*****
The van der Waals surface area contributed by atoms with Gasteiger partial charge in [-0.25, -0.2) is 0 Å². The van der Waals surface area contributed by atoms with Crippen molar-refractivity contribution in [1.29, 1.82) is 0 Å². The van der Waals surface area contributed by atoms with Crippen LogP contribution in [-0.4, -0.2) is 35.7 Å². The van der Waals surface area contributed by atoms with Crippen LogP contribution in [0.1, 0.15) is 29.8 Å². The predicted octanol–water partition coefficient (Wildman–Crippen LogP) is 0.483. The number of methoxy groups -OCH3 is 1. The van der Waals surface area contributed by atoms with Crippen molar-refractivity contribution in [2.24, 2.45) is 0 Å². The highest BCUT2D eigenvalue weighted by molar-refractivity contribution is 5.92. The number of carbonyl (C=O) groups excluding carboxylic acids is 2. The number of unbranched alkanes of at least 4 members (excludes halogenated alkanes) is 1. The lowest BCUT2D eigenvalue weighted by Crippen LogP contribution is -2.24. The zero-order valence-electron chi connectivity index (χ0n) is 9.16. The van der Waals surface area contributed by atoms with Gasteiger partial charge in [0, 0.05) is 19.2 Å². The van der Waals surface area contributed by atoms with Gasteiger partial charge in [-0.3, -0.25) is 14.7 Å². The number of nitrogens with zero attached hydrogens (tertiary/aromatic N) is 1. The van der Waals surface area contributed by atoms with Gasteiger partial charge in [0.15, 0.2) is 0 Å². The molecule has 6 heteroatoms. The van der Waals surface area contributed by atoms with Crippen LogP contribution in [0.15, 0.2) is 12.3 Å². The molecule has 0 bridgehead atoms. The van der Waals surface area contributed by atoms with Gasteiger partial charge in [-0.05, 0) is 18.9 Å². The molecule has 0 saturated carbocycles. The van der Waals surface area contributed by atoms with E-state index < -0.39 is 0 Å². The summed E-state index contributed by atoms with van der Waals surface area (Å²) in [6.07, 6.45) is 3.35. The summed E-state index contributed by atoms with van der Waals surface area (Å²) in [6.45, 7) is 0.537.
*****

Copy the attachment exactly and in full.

The van der Waals surface area contributed by atoms with Gasteiger partial charge in [-0.25, -0.2) is 0 Å². The van der Waals surface area contributed by atoms with Crippen molar-refractivity contribution in [1.29, 1.82) is 0 Å². The van der Waals surface area contributed by atoms with Crippen LogP contribution in [-0.4, -0.2) is 35.7 Å². The van der Waals surface area contributed by atoms with Crippen LogP contribution in [0.1, 0.15) is 29.8 Å². The predicted octanol–water partition coefficient (Wildman–Crippen LogP) is 0.483. The number of methoxy groups -OCH3 is 1. The van der Waals surface area contributed by atoms with Crippen molar-refractivity contribution in [2.24, 2.45) is 0 Å². The highest BCUT2D eigenvalue weighted by molar-refractivity contribution is 5.92. The number of carbonyl (C=O) groups excluding carboxylic acids is 2. The number of unbranched alkanes of at least 4 members (excludes halogenated alkanes) is 1. The lowest BCUT2D eigenvalue weighted by Crippen LogP contribution is -2.24. The zero-order valence-electron chi connectivity index (χ0n) is 9.16. The van der Waals surface area contributed by atoms with Gasteiger partial charge in [0, 0.05) is 19.2 Å². The van der Waals surface area contributed by atoms with Gasteiger partial charge in [-0.3, -0.25) is 14.7 Å². The number of nitrogens with zero attached hydrogens (tertiary/aromatic N) is 1. The van der Waals surface area contributed by atoms with Gasteiger partial charge in [0.15, 0.2) is 0 Å². The molecule has 6 heteroatoms. The van der Waals surface area contributed by atoms with Crippen LogP contribution in [0.15, 0.2) is 12.3 Å². The molecule has 0 bridgehead atoms. The van der Waals surface area contributed by atoms with Gasteiger partial charge in [-0.05, 0) is 18.9 Å². The molecule has 0 saturated carbocycles. The van der Waals surface area contributed by atoms with E-state index < -0.39 is 0 Å². The summed E-state index contributed by atoms with van der Waals surface area (Å²) in [6.07, 6.45) is 3.35. The summed E-state index contributed by atoms with van der Waals surface area (Å²) in [6.45, 7) is 0.537.